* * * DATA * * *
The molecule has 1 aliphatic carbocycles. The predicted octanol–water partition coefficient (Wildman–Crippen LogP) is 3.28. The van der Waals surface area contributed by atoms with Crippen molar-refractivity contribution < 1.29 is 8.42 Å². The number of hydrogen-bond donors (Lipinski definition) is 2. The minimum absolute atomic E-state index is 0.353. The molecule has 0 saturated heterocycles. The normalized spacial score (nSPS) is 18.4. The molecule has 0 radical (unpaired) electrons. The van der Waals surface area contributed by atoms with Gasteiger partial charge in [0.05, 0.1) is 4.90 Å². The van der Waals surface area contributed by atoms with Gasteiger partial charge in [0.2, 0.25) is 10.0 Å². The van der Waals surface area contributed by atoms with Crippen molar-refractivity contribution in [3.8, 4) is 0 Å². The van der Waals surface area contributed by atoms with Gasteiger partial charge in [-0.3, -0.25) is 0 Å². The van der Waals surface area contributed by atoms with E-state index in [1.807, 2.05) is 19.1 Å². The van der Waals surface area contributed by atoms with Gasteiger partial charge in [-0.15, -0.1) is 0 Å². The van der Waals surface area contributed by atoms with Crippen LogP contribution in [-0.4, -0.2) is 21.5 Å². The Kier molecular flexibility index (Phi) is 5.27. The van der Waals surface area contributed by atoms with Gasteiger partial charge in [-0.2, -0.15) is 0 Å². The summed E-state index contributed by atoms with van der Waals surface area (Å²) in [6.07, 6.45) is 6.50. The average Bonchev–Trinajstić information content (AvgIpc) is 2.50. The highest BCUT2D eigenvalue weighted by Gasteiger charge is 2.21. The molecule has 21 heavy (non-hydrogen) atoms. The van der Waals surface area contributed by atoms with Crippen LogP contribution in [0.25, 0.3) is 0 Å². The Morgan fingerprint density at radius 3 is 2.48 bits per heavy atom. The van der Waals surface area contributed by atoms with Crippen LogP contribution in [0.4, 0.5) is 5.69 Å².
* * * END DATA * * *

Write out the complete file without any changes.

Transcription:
The molecule has 1 aliphatic carbocycles. The predicted octanol–water partition coefficient (Wildman–Crippen LogP) is 3.28. The van der Waals surface area contributed by atoms with Crippen molar-refractivity contribution < 1.29 is 8.42 Å². The number of hydrogen-bond donors (Lipinski definition) is 2. The minimum absolute atomic E-state index is 0.353. The molecule has 0 saturated heterocycles. The normalized spacial score (nSPS) is 18.4. The molecule has 0 radical (unpaired) electrons. The van der Waals surface area contributed by atoms with Gasteiger partial charge in [0.05, 0.1) is 4.90 Å². The van der Waals surface area contributed by atoms with Gasteiger partial charge in [0.2, 0.25) is 10.0 Å². The van der Waals surface area contributed by atoms with Crippen molar-refractivity contribution in [3.8, 4) is 0 Å². The van der Waals surface area contributed by atoms with Gasteiger partial charge in [-0.3, -0.25) is 0 Å². The van der Waals surface area contributed by atoms with E-state index in [1.807, 2.05) is 19.1 Å². The van der Waals surface area contributed by atoms with Gasteiger partial charge in [-0.15, -0.1) is 0 Å². The van der Waals surface area contributed by atoms with Crippen LogP contribution in [-0.4, -0.2) is 21.5 Å². The Kier molecular flexibility index (Phi) is 5.27. The van der Waals surface area contributed by atoms with Gasteiger partial charge in [-0.2, -0.15) is 0 Å². The summed E-state index contributed by atoms with van der Waals surface area (Å²) in [6.07, 6.45) is 6.50. The average Bonchev–Trinajstić information content (AvgIpc) is 2.50. The highest BCUT2D eigenvalue weighted by Gasteiger charge is 2.21. The molecule has 21 heavy (non-hydrogen) atoms. The van der Waals surface area contributed by atoms with Crippen LogP contribution in [0.25, 0.3) is 0 Å². The Morgan fingerprint density at radius 3 is 2.48 bits per heavy atom. The van der Waals surface area contributed by atoms with Crippen LogP contribution in [0.4, 0.5) is 5.69 Å².